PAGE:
9. 9. Dabigatran vs. Warfarin • Similar efficacy in preventing systemic embolism • No more major bleeding • More GI bleeding/dyspepsia • Less hemorrhagic stroke • Slightly higher risk of MI (0.8% vs 0.64%) in post-hoc analysis. More likely protective effect of Warfarin than direct dabigatran effect.
  10. 10. Dabigatran: Adverse Effects • Mostly GI • Pain/burning in throat, rash • Interactions with P-glycoprotein inhibitors • Dose reduce Dabigatran: ketoconazole, dronedarone • Do not use Dabigatran: Rifampin • Consider alternative anticoagulant if renal impairment: amiodarone, verapamil, diltiazem
  11. 11. Dabigatran: Interruption for Surgery Creatinine Clearance (mL/min) Low-risk Surgery High-Risk Surgery >50 24 hours 2 days 31-50 2 days 4 days < 30 4 days 6 days Adapted from Fawole, Daw and Crowther. Cleveland Clinic Journal of Medicine (2013) 80:7, 447.
  12. 12. Switching to/from Dabigatran: Conversion: Dosing: Warfarin to Dabigatran • Stop Warfarin, start Dabigatran when INR<2 Dabigatran to Warfarin • CrCl > 50: Start Warfarin. Stop Dabigatran 3 days later • CrCl 30-50: Start Warfarin. Stop Dabigatran 2 days later • CrCl 15-30: Start Warfarin. Stop Dabigatran 1 day later Parenteral Agent to Dabigatran • LMWH: stop LMWH, start Dabigatran 0-2 hours before next dose LMWH due • Unfractionated heparin: start Dabigatran when stopping IV infusion Dabigatran to Parenteral Agent • CrCl > 30: start parenteral agent 12 hours after last Dabigatran dose • CrCl < 30: start parenteral agent 24 hours after last Dabigatran dose Adapted from Kovacs et al. JACC (2015) 65:13, 1344.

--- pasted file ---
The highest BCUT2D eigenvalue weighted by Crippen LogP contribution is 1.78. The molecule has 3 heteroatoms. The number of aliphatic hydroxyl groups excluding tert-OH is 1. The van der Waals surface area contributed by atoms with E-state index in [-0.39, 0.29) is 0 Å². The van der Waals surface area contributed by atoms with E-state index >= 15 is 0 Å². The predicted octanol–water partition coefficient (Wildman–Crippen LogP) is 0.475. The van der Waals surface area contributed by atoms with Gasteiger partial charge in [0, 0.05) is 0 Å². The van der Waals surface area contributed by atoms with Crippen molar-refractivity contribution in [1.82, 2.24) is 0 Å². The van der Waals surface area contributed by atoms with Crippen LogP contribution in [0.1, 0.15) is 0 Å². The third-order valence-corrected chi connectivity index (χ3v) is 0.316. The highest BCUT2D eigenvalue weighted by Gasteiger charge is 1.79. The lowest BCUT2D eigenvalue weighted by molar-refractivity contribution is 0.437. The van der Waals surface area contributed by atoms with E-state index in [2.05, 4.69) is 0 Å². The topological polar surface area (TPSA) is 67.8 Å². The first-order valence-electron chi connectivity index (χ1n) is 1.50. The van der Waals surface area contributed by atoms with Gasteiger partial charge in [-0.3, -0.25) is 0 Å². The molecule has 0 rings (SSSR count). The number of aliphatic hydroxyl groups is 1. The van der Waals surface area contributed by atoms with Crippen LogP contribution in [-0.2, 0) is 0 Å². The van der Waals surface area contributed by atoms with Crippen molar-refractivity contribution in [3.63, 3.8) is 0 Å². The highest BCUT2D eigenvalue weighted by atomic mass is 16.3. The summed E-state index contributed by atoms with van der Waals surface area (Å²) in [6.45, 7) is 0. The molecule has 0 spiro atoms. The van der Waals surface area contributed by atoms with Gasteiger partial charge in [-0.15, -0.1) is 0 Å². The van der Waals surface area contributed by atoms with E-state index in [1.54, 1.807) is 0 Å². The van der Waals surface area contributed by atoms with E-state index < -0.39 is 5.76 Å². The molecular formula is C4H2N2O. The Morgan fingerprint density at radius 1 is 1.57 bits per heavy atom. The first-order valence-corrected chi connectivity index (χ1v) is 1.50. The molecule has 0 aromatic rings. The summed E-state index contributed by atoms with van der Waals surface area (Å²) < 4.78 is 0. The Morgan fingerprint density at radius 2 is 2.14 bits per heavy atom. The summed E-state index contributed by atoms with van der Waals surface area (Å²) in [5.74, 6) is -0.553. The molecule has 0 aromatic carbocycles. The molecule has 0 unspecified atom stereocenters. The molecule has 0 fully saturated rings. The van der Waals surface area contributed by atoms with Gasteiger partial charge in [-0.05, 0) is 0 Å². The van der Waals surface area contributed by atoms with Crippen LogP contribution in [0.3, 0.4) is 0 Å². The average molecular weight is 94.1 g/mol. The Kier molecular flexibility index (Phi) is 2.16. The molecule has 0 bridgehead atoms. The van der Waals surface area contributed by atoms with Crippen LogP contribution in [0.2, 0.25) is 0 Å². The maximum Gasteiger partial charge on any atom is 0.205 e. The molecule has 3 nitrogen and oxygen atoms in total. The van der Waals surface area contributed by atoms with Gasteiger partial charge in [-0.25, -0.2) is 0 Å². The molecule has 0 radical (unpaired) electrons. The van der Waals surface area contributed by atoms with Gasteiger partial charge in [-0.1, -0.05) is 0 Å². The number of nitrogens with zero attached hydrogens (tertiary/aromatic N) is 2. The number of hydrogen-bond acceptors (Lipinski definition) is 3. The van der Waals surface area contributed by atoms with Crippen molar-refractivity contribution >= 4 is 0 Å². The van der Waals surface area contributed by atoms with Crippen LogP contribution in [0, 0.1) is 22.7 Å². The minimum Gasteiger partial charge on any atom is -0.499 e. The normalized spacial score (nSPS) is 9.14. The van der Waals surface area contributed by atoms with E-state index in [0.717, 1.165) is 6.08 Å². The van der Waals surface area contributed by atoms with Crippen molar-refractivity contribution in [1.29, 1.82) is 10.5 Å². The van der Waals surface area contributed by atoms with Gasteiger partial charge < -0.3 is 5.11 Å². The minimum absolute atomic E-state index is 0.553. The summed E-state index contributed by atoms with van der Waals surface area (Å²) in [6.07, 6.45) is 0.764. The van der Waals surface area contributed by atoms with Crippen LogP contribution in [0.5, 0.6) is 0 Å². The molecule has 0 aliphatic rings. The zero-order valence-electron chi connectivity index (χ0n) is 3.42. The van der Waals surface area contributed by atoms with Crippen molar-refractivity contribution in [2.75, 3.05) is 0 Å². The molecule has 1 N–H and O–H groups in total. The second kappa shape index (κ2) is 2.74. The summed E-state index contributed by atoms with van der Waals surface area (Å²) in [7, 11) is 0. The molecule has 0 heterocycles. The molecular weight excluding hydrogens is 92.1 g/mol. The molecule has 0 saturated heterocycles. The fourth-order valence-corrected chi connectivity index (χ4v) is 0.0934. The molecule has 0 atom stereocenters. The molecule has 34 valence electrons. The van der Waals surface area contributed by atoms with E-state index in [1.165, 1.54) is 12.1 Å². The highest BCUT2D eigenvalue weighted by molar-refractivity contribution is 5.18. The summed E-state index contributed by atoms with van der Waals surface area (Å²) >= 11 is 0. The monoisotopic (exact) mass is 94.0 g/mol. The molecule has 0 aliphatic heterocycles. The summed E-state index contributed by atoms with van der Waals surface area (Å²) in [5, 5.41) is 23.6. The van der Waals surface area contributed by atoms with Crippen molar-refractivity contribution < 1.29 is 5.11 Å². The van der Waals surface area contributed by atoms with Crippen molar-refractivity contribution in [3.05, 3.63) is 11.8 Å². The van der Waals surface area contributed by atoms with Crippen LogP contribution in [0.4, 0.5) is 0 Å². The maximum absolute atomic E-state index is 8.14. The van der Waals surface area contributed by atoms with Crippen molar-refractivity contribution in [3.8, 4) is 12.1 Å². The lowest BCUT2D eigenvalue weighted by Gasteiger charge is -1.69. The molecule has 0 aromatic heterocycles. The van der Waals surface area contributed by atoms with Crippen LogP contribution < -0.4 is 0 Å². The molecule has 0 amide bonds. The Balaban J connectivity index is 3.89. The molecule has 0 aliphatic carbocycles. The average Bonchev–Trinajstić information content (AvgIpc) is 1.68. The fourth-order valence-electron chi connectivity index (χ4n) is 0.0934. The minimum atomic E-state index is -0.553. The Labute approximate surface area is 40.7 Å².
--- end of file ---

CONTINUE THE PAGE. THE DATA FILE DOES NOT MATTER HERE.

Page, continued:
13. 13. The Clotting Cascade: Action of NOACs
  14. 14. Rivaroxaban: • First factor Xa inhibitor approved • Binds reversibly to free and platelet-bound factor Xa • Peak plasma concentration in 2-4 hours • Half life 5-9 hours (9-13 elderly) • 66% renal excreted, hepatic metabolism • 95% protein bound
  15. 15. Rivaroxaban: Dosing • Systemic Embolism in non-valvular AF: – 20mg with evening meal for CrCl>50 mL/min – 15mg with evening meal for CrCl 15-50 mL/min – Contraindicated if CrCl < 15 mL/min • Drug interactions (potentiate effects): – Ketoconazole, itraconazole – Ritonavir, indinavir – Conivaptan – Amiodarone,verapamil, diltiazem – Rifampin (*decrease action)